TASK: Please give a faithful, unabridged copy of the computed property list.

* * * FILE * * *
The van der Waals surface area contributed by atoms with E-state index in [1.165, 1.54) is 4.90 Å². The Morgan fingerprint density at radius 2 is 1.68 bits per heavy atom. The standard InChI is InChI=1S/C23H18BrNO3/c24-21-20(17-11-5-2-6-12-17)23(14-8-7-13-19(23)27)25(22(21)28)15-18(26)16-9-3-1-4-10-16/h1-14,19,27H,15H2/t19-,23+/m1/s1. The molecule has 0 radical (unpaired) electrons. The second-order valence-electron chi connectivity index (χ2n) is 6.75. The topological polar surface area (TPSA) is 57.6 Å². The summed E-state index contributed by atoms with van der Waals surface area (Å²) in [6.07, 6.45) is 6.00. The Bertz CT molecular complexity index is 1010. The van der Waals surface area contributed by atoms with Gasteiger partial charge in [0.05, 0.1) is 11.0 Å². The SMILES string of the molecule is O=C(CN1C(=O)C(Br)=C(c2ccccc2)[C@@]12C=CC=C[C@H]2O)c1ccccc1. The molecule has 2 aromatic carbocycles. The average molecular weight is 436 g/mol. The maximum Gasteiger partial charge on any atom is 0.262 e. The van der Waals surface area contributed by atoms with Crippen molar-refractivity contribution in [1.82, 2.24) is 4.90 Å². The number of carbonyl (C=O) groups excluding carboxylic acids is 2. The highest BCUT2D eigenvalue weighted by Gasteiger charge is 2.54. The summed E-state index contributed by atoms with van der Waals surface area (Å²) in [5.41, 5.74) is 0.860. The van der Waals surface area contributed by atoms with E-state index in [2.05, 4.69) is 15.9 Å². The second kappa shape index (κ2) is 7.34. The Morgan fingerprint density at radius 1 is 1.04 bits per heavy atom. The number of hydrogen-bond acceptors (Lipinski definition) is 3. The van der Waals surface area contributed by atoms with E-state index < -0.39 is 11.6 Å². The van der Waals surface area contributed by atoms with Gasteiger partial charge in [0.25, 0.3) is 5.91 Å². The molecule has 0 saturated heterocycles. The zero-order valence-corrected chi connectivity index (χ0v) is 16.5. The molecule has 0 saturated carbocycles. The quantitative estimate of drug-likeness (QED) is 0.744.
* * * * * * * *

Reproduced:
The van der Waals surface area contributed by atoms with E-state index in [1.165, 1.54) is 4.90 Å². The Morgan fingerprint density at radius 2 is 1.68 bits per heavy atom. The standard InChI is InChI=1S/C23H18BrNO3/c24-21-20(17-11-5-2-6-12-17)23(14-8-7-13-19(23)27)25(22(21)28)15-18(26)16-9-3-1-4-10-16/h1-14,19,27H,15H2/t19-,23+/m1/s1. The molecule has 0 radical (unpaired) electrons. The second-order valence-electron chi connectivity index (χ2n) is 6.75. The topological polar surface area (TPSA) is 57.6 Å². The summed E-state index contributed by atoms with van der Waals surface area (Å²) in [6.07, 6.45) is 6.00. The Bertz CT molecular complexity index is 1010. The van der Waals surface area contributed by atoms with Gasteiger partial charge in [0.05, 0.1) is 11.0 Å². The SMILES string of the molecule is O=C(CN1C(=O)C(Br)=C(c2ccccc2)[C@@]12C=CC=C[C@H]2O)c1ccccc1. The molecule has 2 aromatic carbocycles. The average molecular weight is 436 g/mol. The maximum Gasteiger partial charge on any atom is 0.262 e. The van der Waals surface area contributed by atoms with Crippen molar-refractivity contribution in [1.82, 2.24) is 4.90 Å². The number of carbonyl (C=O) groups excluding carboxylic acids is 2. The highest BCUT2D eigenvalue weighted by Gasteiger charge is 2.54. The summed E-state index contributed by atoms with van der Waals surface area (Å²) in [5.41, 5.74) is 0.860. The van der Waals surface area contributed by atoms with E-state index in [2.05, 4.69) is 15.9 Å². The second kappa shape index (κ2) is 7.34. The Morgan fingerprint density at radius 1 is 1.04 bits per heavy atom. The number of hydrogen-bond acceptors (Lipinski definition) is 3. The van der Waals surface area contributed by atoms with E-state index < -0.39 is 11.6 Å². The van der Waals surface area contributed by atoms with Gasteiger partial charge in [0.25, 0.3) is 5.91 Å². The molecule has 0 saturated heterocycles. The zero-order valence-corrected chi connectivity index (χ0v) is 16.5. The molecule has 0 saturated carbocycles. The quantitative estimate of drug-likeness (QED) is 0.744.